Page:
UH graduate students still say ‘no’ to $50 fee increase, despite chancellor’s urging
HONOLULU—The University of Hawaii at Manoa in recent years has been at the forefront of the research vs. athletics debate. Major budget cuts to the campus have been compounded by a proposal to increase students’ fees to support the UH athletics program. Last year, the Association of Students at UH (ASUH) and the Graduate Student Organization (GSO) rejected the initial proposal of a fee increase made to the Board of Regents.
Today, graduate students reaffirmed their opposition to the proposed $50 semesterly fee—an increase of 22 percent—in a letter to the Board of Regents.
The latest version of the proposal put forward by UH Manoa Chancellor Virginia S. Hinshaw saw several changes such as offering financial aid to cover the fee, allowing free student admission to UH games, using five to eight percent of collected fees (about $160,000) to pay for student activities, and requiring the athletics department to host a free concert or event for students.
“The projected $2 million raised annually by this fee will clearly strengthen our UH athletic program’s ability to provide successful experiences for all our student-athletes, specifically through scholarships, travel, materials and supplies, and other expenses directly beneficial to student-athletes,” Hinshaw said in a statement last month. “This support is critically important in the area of gender equity, because most of our Wahine sports programs—our terrific softball team, for example—need such support to thrive, since such sports generate limited income.”
GSO members, however, said the chancellor’s changes were unnecessary and did not change the fact that fees added more burden to UH students who are already facing larger class sizes and a shortage of the classes they needed to graduate.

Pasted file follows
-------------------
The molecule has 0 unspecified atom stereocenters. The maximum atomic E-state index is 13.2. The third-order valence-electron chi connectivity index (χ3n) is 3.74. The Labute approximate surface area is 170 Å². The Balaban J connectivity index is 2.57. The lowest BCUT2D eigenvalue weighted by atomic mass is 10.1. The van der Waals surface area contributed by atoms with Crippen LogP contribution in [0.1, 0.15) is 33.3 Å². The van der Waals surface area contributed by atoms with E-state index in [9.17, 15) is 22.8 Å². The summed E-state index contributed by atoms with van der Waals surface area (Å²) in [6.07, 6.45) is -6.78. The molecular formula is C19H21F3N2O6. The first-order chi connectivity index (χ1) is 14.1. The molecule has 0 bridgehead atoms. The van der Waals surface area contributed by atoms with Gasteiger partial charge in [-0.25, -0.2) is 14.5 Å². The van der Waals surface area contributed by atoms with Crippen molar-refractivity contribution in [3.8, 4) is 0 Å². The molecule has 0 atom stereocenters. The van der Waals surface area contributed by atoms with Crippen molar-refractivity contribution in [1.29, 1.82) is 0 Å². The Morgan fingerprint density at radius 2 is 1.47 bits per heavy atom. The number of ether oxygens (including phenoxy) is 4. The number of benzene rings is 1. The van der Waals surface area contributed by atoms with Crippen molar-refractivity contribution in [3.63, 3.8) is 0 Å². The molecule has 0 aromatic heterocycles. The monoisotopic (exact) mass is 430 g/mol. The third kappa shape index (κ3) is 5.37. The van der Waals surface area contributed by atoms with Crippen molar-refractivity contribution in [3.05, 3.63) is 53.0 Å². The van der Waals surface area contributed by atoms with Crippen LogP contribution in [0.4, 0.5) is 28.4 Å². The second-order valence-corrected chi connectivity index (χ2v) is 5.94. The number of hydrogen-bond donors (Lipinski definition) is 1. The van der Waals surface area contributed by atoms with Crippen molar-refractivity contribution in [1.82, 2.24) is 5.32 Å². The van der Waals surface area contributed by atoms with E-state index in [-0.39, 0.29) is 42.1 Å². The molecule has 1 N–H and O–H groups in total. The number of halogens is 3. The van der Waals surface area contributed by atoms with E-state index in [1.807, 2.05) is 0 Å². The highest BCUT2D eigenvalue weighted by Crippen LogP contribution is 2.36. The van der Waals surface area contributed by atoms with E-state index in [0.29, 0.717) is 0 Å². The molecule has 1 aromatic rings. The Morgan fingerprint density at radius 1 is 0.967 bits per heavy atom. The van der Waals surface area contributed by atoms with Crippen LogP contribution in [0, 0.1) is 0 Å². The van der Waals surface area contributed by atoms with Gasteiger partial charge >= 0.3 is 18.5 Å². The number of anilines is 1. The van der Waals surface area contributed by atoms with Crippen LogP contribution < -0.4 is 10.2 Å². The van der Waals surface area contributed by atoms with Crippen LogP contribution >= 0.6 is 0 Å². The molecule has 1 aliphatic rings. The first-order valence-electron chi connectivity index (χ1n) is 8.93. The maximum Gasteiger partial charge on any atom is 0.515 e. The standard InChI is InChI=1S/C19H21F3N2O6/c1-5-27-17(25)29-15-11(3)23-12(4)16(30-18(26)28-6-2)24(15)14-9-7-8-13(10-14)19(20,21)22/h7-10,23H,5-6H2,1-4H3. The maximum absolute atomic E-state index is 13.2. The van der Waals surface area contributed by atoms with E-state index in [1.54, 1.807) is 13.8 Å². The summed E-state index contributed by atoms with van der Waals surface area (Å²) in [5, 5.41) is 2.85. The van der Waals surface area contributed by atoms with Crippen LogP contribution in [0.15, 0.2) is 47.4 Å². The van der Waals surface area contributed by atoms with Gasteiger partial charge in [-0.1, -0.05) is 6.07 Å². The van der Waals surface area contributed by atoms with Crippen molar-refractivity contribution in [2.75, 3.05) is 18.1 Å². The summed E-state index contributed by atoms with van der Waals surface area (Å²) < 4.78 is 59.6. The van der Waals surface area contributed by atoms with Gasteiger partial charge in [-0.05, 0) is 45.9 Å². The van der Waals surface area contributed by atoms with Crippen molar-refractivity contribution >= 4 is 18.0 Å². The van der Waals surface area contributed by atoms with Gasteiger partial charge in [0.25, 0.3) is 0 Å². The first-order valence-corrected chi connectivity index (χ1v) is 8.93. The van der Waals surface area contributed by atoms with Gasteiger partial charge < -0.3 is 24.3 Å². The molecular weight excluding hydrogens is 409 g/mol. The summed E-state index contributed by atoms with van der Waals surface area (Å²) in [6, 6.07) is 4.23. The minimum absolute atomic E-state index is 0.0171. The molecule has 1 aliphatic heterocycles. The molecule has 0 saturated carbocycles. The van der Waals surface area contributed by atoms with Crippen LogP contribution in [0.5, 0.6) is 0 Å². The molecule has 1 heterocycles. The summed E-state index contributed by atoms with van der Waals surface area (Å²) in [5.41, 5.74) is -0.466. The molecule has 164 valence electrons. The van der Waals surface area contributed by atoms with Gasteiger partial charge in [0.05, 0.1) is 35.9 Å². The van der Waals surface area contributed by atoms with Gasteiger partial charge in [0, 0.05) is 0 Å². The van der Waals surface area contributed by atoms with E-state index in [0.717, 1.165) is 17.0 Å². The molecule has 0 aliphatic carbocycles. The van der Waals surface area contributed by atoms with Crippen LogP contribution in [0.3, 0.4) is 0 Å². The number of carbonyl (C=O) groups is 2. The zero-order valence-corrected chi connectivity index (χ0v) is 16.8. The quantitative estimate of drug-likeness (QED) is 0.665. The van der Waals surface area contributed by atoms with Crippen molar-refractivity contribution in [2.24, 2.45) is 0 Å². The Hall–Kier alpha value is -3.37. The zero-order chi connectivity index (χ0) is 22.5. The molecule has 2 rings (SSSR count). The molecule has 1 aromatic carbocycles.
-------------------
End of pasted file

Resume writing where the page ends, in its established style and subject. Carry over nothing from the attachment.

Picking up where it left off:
The university’s enrollment is at an all-time high: 58,157, the highest in the institution’s history. For the second year in a row, UH’s fall opening enrollment has experienced an increase after remaining at 50,000 for five years. UH Manoa is currently facing a $7.3 million cut to its operating budget in addition to a previous $66 million cut by the State.
In discussions at GSO’s recent general assembly, graduate students said there was a lack of transparency and fiscal accountability in the latest version of the proposal.
GSO members also questioned the chancellor’s priorities and vision for the university, given that lectureships and graduate assistantships have been drastically cut, and said that the fee increase would be redundant and wasteful since students already pay fees to organizations such as the Campus Center and Activities Office, GSO, and ASUH to fund student social activities. The graduate students also noted that there were “similarities between the chancellor’s proposal and the State Legislature’s recent proposals to subsidize a popular state program by hijacking graduate and undergraduate educational funds.”
GSO members suggested that the UH Manoa chancellor ask the broader Hawaii community for funds to ensure a viable UH student athletics program, rather than placing the burden solely on students.
Making the chancellor’s appeal to students that much harder, Hawaii blogger Ian Lind recently reported that gift disclosures filed with the State Ethics Commission show top university administrators have been getting free season tickets to sports of their choosing.
As university students find it harder to sign up for the classes they need and professors are pressured to deal with larger classes and less funding, the UH administration continues to face resistance from its growing student body, who refuse to further sacrifice their wallets for a shrinking place of learning.